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Blood. 2018 May 24;131(21):2345-2356. doi: 10.1182/blood-2017-10-809210. Epub 2018 Mar 22.

Pan-SRC kinase inhibition blocks B-cell receptor oncogenic signaling in non-Hodgkin lymphoma.

Author information

1
Swiss Institute for Experimental Cancer Research, School of Life Sciences, École Polytechnique Fédérale de Lausanne, Lausanne, Switzerland.
2
Department of Computational Biology, University of Lausanne, Lausanne, Switzerland.
3
Swiss Institute of Bioinformatics, Lausanne, Switzerland.
4
Department of Biochemistry, University of Lausanne, Epalinges, Switzerland.
5
Department of Medical Oncology, Dana-Farber Cancer Institute, Boston, MA.
6
Department of Oncology, Centre Hospitalier Universitaire Vaudois, Lausanne, Switzerland.
7
Ludwig Institute for Cancer Research, University of Lausanne, Lausanne, Switzerland.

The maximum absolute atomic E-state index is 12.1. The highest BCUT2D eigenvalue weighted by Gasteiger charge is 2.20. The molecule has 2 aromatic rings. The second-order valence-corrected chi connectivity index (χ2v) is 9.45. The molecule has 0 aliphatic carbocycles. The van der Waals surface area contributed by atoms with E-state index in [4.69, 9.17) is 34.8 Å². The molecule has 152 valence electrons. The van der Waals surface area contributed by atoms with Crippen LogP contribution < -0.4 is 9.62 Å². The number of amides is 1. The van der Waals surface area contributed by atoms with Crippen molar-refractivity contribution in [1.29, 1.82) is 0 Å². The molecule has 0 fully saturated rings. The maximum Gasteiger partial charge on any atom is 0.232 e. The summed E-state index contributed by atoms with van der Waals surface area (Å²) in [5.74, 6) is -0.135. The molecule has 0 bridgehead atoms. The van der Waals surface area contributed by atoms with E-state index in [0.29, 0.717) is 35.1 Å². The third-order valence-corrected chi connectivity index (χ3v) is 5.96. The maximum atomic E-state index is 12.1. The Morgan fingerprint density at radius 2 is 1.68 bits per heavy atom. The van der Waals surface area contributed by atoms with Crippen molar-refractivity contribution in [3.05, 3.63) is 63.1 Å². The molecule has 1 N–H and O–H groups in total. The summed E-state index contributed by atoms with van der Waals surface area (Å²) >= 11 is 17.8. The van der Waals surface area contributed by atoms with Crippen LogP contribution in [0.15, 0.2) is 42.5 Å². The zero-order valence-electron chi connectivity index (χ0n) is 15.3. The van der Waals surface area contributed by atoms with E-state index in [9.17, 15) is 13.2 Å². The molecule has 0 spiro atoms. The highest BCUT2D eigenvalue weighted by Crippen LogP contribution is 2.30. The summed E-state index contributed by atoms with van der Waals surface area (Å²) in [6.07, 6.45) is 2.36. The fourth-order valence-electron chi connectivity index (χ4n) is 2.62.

8
Molecular Modeling Group, Swiss Institute of Bioinformatics, Quartier Sorge, Bâtiment Génopode, Lausanne, Switzerland; and.
9
Department of Fundamental Oncology, Ludwig Lausanne Branch, University of Lausanne, Epalinges, Switzerland.

Abstract

In diffuse large B-cell lymphoma (DLBCL), activation of the B-cell receptor (BCR) promotes multiple oncogenic signals, which are essential for tumor proliferation. Inhibition of the Bruton's tyrosine kinase (BTK), a BCR downstream target, is therapeutically effective only in a subgroup of patients with DLBCL. Here, we used lymphoma cells isolated from patients with DLBCL to measure the effects of targeted therapies on BCR signaling and to anticipate response. In lymphomas resistant to BTK inhibition, we show that blocking BTK activity enhanced tumor dependencies from alternative oncogenic signals downstream of the BCR, converging on MYC upregulation. To completely ablate the activity of the BCR, we genetically and pharmacologically repressed the activity of the SRC kinases LYN, FYN, and BLK, which are responsible for the propagation of the BCR signal. Inhibition of these kinases strongly reduced tumor growth in xenografts and cell lines derived from patients with DLBCL independent of their molecular subtype, advancing the possibility to be relevant therapeutic targets in broad and diverse groups of DLBCL patients.

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